Proton event!

At last, another proton event in 2015! It is only the 4th event so far this year, the other three having occurred resp. on 18, 22 and 27 June (Note 1). With 23 pfu (Note 2), the greater than 10 MeV (Note 3) proton flux constituted only a minor radiation event (Note 4). The largest event this year took place on 22 June (1070 pfu), and the largest proton event so far this solar cycle was recorded on 8 March 2012 (6530 pfu, following an X5 flare from NOAA 1429 - Note 5).


No, this news item is not going to make publicity for a social network!... Instead, it will simply take a closer look at some sunspot groups that at first sight seem to be clearly separated, but upon examination of their magnetic field configurations, are connected to each other after all.

A swiftly blowing wind

On 04 October, a rather large transequatorial coronal hole (CH) transited the Sun's central meridian. According to LMSAL data, it had a surface area of nearly 150 times that of the Earth. For comparison: NOAA 2192, the largest sunspot group so far this solar cycle, was about 9 times smaller!

A two-stage CME

On 30 September, a prominence near the southwest solar limb got ejected into space. Prominences are clouds of plasma (charged particles) which are suspended in the corona, squeezed between large magnetic fields of opposite polarity, but denser and cooler than the surrounding coronal plasma. The structure had been visible during the last 2 weeks, before the surrounding magnetic field became unstable and ejected it into space starting around 07:30UT.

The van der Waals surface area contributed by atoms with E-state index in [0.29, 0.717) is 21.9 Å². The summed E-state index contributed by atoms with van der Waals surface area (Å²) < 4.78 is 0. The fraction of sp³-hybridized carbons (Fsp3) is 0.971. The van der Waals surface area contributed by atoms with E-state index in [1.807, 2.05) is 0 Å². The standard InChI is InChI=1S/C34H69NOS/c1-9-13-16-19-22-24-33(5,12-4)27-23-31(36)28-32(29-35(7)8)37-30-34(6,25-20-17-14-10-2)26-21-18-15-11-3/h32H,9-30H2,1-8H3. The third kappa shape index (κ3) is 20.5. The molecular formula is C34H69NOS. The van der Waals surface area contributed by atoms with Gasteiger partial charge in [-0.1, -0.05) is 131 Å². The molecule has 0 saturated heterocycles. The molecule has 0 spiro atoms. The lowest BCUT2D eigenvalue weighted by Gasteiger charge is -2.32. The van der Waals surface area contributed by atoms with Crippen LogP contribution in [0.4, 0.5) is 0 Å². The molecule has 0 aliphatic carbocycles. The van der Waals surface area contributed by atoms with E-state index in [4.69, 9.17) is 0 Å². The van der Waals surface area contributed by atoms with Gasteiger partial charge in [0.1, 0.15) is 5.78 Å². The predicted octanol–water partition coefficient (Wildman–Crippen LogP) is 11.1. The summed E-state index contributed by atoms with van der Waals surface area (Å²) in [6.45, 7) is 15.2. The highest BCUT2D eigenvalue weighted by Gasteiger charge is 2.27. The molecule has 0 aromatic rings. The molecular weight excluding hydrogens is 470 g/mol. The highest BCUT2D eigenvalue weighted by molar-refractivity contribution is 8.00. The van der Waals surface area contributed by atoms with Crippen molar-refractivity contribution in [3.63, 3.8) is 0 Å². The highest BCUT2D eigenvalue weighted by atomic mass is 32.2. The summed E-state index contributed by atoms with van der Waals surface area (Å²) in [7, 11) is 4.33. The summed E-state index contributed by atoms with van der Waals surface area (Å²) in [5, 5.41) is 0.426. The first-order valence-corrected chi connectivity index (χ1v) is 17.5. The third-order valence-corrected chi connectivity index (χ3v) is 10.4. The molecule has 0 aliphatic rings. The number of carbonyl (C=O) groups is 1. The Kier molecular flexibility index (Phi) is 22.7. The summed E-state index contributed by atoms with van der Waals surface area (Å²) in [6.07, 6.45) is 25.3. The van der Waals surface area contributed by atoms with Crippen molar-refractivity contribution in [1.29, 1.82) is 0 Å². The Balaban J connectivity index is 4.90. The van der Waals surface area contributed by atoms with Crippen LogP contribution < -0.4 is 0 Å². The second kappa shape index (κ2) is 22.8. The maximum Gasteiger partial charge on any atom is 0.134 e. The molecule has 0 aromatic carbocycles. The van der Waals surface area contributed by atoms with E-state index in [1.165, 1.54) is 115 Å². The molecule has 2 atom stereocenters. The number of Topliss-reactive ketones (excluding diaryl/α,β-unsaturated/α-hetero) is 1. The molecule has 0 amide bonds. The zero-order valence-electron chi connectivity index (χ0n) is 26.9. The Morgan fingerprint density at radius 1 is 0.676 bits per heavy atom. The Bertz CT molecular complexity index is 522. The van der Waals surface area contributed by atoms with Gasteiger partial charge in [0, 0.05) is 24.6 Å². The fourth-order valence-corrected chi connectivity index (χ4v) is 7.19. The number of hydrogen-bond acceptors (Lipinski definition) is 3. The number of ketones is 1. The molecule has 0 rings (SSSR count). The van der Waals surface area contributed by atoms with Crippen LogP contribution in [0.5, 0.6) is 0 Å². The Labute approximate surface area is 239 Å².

Rise and Shine!...

Rise and shine: That's exactly what active region NOAA 2422 did last week. From nothing, it started to emerge on 22 September as a simple bipolar sunspot region. Over the next few days, it developed into a fully mature sunspot group, gradually increasing its magnetic complexity. Until the 26th, it produced only a handful of C-class flares. However, by then, it had developed significant delta structures, i.e. spots of opposite magnetic polarity within the same penumbra, in its middle portion.

Another head-to-tail collision

NOAA 2415 started out as a rather quiet and dull sunspot group, until during the afternoon of 14 September a bipolar magnetic flux emerged right in front (to the southwest) of NOAA 2415's main leading spot. During the next few hours and days, the newly bipolar region developed further, with the positive (white) polarity spots drifting away to the west. However, its negative (black) trailing spots remained very close to the original main spot (white), and started to interact with each other.

PROBA2 observes an annular solar eclipse

This item was written by Matthew West and the PROBA2-team, and can also be read at their P2SC webpage.

Polar faculae near the Sun's south pole


NOAA 2403, an active region visible during the last 2 weeks of August, has been one of the largest and most complex sunspot groups so far this year. Its maximum surface area was 7 times that of the Earth, and its mixed magnetic polarities were the source of numerous small and moderate solar flares. No wonder that many astronomers took the time for a photoshoot of this marvellous sunspot group!

Holy loopiness!

Solar activity has been very low over the last few weeks, with the last big solar flare already dating back to 25 June. That day, NOAA 2371 produced the last and strongest of its series of 6 M-class flares. The M7.9 flare peaked at 08:16UT and its space weather effects were extensively discussed in the 3 July 2015 Newsletter.



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